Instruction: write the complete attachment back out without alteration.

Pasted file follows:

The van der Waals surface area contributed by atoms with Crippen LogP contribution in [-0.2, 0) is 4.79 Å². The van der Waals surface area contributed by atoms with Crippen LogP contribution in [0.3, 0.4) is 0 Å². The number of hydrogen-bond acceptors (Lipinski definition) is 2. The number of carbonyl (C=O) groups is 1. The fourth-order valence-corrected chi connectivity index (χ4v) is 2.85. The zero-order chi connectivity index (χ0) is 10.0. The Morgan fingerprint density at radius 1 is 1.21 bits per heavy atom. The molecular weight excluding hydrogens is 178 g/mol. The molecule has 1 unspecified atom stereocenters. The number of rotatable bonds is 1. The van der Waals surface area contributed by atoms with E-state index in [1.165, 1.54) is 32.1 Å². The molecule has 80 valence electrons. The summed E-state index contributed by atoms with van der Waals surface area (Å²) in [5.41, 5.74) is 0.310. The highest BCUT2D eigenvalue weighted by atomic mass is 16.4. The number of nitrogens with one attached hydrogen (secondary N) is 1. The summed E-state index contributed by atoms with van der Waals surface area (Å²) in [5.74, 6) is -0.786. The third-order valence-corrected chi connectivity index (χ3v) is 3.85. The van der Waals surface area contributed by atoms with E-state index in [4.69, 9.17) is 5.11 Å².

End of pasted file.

The van der Waals surface area contributed by atoms with Crippen LogP contribution in [-0.2, 0) is 4.79 Å². The van der Waals surface area contributed by atoms with Crippen LogP contribution in [0.3, 0.4) is 0 Å². The number of hydrogen-bond acceptors (Lipinski definition) is 2. The number of carbonyl (C=O) groups is 1. The fourth-order valence-corrected chi connectivity index (χ4v) is 2.85. The zero-order chi connectivity index (χ0) is 10.0. The Morgan fingerprint density at radius 1 is 1.21 bits per heavy atom. The molecular weight excluding hydrogens is 178 g/mol. The molecule has 1 unspecified atom stereocenters. The number of rotatable bonds is 1. The van der Waals surface area contributed by atoms with E-state index in [1.165, 1.54) is 32.1 Å². The molecule has 80 valence electrons. The summed E-state index contributed by atoms with van der Waals surface area (Å²) in [5.41, 5.74) is 0.310. The highest BCUT2D eigenvalue weighted by atomic mass is 16.4. The number of nitrogens with one attached hydrogen (secondary N) is 1. The summed E-state index contributed by atoms with van der Waals surface area (Å²) in [5.74, 6) is -0.786. The third-order valence-corrected chi connectivity index (χ3v) is 3.85. The van der Waals surface area contributed by atoms with E-state index in [4.69, 9.17) is 5.11 Å².